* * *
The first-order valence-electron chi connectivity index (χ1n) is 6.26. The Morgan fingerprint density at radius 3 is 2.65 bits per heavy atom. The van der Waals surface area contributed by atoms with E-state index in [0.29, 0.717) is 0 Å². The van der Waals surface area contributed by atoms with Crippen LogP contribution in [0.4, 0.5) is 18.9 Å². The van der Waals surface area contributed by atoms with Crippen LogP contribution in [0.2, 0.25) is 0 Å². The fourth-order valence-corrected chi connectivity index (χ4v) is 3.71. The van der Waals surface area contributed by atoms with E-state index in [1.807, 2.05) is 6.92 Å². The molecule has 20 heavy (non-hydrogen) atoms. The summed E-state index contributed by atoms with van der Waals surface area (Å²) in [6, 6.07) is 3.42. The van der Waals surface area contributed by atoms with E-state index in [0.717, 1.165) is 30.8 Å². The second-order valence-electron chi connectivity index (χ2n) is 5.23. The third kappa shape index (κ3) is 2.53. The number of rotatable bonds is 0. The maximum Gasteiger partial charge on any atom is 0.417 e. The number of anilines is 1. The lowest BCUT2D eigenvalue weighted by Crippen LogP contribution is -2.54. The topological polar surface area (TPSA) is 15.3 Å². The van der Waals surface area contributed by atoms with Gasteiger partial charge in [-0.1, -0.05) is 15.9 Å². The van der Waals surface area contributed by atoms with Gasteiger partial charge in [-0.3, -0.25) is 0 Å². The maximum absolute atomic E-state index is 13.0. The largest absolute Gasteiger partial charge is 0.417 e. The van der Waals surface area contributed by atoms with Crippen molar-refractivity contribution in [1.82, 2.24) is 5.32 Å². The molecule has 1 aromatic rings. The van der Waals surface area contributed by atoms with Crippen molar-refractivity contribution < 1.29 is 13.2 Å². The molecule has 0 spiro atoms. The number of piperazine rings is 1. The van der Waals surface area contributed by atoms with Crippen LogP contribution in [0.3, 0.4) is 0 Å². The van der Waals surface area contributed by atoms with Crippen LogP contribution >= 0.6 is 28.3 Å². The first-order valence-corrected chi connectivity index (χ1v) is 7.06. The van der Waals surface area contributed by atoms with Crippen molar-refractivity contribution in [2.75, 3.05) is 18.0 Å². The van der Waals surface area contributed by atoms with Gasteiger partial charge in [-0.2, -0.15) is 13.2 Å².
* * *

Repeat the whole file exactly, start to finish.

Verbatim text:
The first-order valence-electron chi connectivity index (χ1n) is 6.26. The Morgan fingerprint density at radius 3 is 2.65 bits per heavy atom. The van der Waals surface area contributed by atoms with E-state index in [0.29, 0.717) is 0 Å². The van der Waals surface area contributed by atoms with Crippen LogP contribution in [0.4, 0.5) is 18.9 Å². The van der Waals surface area contributed by atoms with Crippen LogP contribution in [0.2, 0.25) is 0 Å². The fourth-order valence-corrected chi connectivity index (χ4v) is 3.71. The van der Waals surface area contributed by atoms with E-state index in [1.807, 2.05) is 6.92 Å². The molecule has 20 heavy (non-hydrogen) atoms. The summed E-state index contributed by atoms with van der Waals surface area (Å²) in [6, 6.07) is 3.42. The van der Waals surface area contributed by atoms with E-state index in [0.717, 1.165) is 30.8 Å². The second-order valence-electron chi connectivity index (χ2n) is 5.23. The third kappa shape index (κ3) is 2.53. The number of rotatable bonds is 0. The maximum Gasteiger partial charge on any atom is 0.417 e. The number of anilines is 1. The lowest BCUT2D eigenvalue weighted by Crippen LogP contribution is -2.54. The topological polar surface area (TPSA) is 15.3 Å². The van der Waals surface area contributed by atoms with Gasteiger partial charge in [-0.1, -0.05) is 15.9 Å². The van der Waals surface area contributed by atoms with Gasteiger partial charge in [-0.3, -0.25) is 0 Å². The maximum absolute atomic E-state index is 13.0. The largest absolute Gasteiger partial charge is 0.417 e. The van der Waals surface area contributed by atoms with Crippen molar-refractivity contribution in [1.82, 2.24) is 5.32 Å². The molecule has 1 aromatic rings. The van der Waals surface area contributed by atoms with Crippen molar-refractivity contribution < 1.29 is 13.2 Å². The molecule has 0 spiro atoms. The number of piperazine rings is 1. The van der Waals surface area contributed by atoms with Crippen LogP contribution in [0.3, 0.4) is 0 Å². The van der Waals surface area contributed by atoms with Crippen LogP contribution >= 0.6 is 28.3 Å². The first-order valence-corrected chi connectivity index (χ1v) is 7.06. The van der Waals surface area contributed by atoms with Crippen molar-refractivity contribution in [2.75, 3.05) is 18.0 Å². The van der Waals surface area contributed by atoms with Gasteiger partial charge in [-0.2, -0.15) is 13.2 Å².